Upsetting Social Anxiety Thoughts
–I don’t know what to say. What do I say next?
–I might say something stupid / offensive.
–S/he’ll think I’m boring / stupid / unattractive / socially inept, and will dislike me.
–What I have to say isn’t good enough. No one will be interested.
–They can tell I’m anxious and will think I’m weird or weak.
–I might embarrass myself.
These are just a few of the many distressing and distracting hot thoughts that make us feel socially anxious. If only we could silence them!
If only. Have you ever tried to push an annoying thought out of your mind? Typically that effort backfires and ends up strengthening and prolonging the thought. Try this experiment: tell yourself that you must stop thinking about a pink elephant. Or, when you have a melody in your mind, try very hard to stop thinking about that tune. Most people find that trying to stop thinking about a thought paradoxically leads us to think about it even more! That’s because our efforts to stop thoughts are really telling our brains that these thoughts are very important.
What is Mindfulness for Social Anxiety?
Cognitive-behavioral therapy (CBT) teaches that it is more helpful to train our brains to treat these hot thoughts as unrealistic and unhelpful than it is to try to get rid of them. One strategy to do this is called MINDFULNESS: paying attention to the present moment with interest, rather than judgment.
I have the impression that most people think mindfulness means meditation. Even many therapists who teach mindfulness training are really just teaching meditation. That’s especially unfortunate because meditation, despite it’s many benefits for other concerns (eg. stress management, pain management, spiritual development), has been demonstrated to be a very ineffective strategy to overcome social anxiety. Meditation is certainly one place to practice mindfulness. But for dealing with social anxiety, it is much more useful to practice mindful focus during conversations and other situations around people in which we are uncomfortable.
Curiosity Training: Practicing Mindfulness for Social Anxiety
I call this type of mindfulness practice while we are interacting with others—or even while we are simply around others—curiosity training. We are learning to get out of our heads and into the moment. Instead of focusing our attention on ourselves—criticizing our performance or appearance, trying to guess what others are thinking of us, struggling to script out what to say—we learn to treat all those thoughts as background noise—something we’re aware of but not paying attention to—and instead return our attention to taking interest in the situation, the person, and the conversation.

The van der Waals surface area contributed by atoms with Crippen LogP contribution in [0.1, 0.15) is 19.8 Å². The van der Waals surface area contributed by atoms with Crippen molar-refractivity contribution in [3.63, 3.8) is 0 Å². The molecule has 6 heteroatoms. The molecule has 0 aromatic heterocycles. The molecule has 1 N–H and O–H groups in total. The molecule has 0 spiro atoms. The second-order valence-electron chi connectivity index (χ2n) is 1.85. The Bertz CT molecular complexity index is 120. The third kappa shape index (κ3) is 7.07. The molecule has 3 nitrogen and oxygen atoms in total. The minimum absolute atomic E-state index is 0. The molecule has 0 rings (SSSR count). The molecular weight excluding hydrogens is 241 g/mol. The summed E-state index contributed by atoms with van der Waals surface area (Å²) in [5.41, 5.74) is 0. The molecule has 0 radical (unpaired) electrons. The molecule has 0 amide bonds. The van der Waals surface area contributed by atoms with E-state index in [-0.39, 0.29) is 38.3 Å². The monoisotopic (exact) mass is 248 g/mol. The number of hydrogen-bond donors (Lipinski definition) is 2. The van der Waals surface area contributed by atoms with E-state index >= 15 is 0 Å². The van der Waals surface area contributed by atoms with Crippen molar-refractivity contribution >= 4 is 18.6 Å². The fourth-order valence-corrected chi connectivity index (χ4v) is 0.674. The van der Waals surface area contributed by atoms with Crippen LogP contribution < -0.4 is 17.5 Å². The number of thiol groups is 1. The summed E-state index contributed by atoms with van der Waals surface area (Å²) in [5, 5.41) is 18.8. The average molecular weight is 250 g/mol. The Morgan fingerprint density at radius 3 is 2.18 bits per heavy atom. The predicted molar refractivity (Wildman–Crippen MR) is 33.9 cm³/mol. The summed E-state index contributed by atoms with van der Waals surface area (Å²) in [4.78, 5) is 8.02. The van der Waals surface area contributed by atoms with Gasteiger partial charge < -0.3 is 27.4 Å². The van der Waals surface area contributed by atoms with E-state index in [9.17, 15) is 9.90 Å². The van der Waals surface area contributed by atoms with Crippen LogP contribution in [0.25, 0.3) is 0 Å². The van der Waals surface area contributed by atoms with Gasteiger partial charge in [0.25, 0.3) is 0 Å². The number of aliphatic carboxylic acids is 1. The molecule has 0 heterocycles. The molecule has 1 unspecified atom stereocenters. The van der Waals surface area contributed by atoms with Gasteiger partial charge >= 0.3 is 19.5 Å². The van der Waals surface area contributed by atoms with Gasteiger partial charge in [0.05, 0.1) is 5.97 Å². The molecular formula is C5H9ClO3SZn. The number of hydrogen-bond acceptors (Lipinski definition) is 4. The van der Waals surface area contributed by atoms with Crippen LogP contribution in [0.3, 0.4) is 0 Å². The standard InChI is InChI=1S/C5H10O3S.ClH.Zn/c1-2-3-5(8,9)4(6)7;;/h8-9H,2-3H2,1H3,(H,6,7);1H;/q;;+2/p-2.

We’re not trying to stop or silence any distressing thoughts. Remember, doing so tends to backfire and strengthen the thoughts and increase our distraction. We are instead learning to gently put those thoughts into the background—like we do with noise—and refocus our attention on taking interest in what is happening outside of ourselves. Some people find it helpful to silently say something very short and non-critical—eg. “mindful,” “present,” “focus”—to briefly interrupt our thoughts and then refocus our attention on the conversation, persons or situation in the moment.
Curiosity training takes frequent, ideally daily practice. It’s easiest to start practicing in situations in which you are calm, and working your way up to more anxiety-provoking situations as you get better at it. An additional tool that some people find helpful in learning mindful focus when anxious is the Attention Training Technique, a 10-minute recording created by Adrian Wells, PhD, in which you practice focusing on one sound while putting several other sounds into the background. (Email me and I’ll send you a copy: firstname.lastname@example.org.)
Cognitive Restructuring for Social Anxiety
But what if my hot thoughts are too distressing to treat like background noise? Worse yet, what if they are true, or at least partly true? I can’t just ignore them then, can I? Fortunately, there is another strategy used by cognitive-behavioral therapy (CBT) to deal with distressing thoughts called COGNITIVE RESTRUCTURING. In contrast to mindfulness, which helps us change our relationship with our thoughts, cognitive restructuring helps us learn how to test our thoughts against real world evidence, and change their content so that they are more realistic and helpful. I will describe how to do cognitive restructuring in my next blog post. In the mean time, I suggest reading Mind Over Mood by NSAC Newport Beach / Orange County director, Dennis Greenberger, PhD, for an excellent description of how to do cognitive restructuring to help with anxiety and depression.
Larry Cohen, LICSW
Cofounder, National Social Anxiety Center; Director, NSAC District of Columbia
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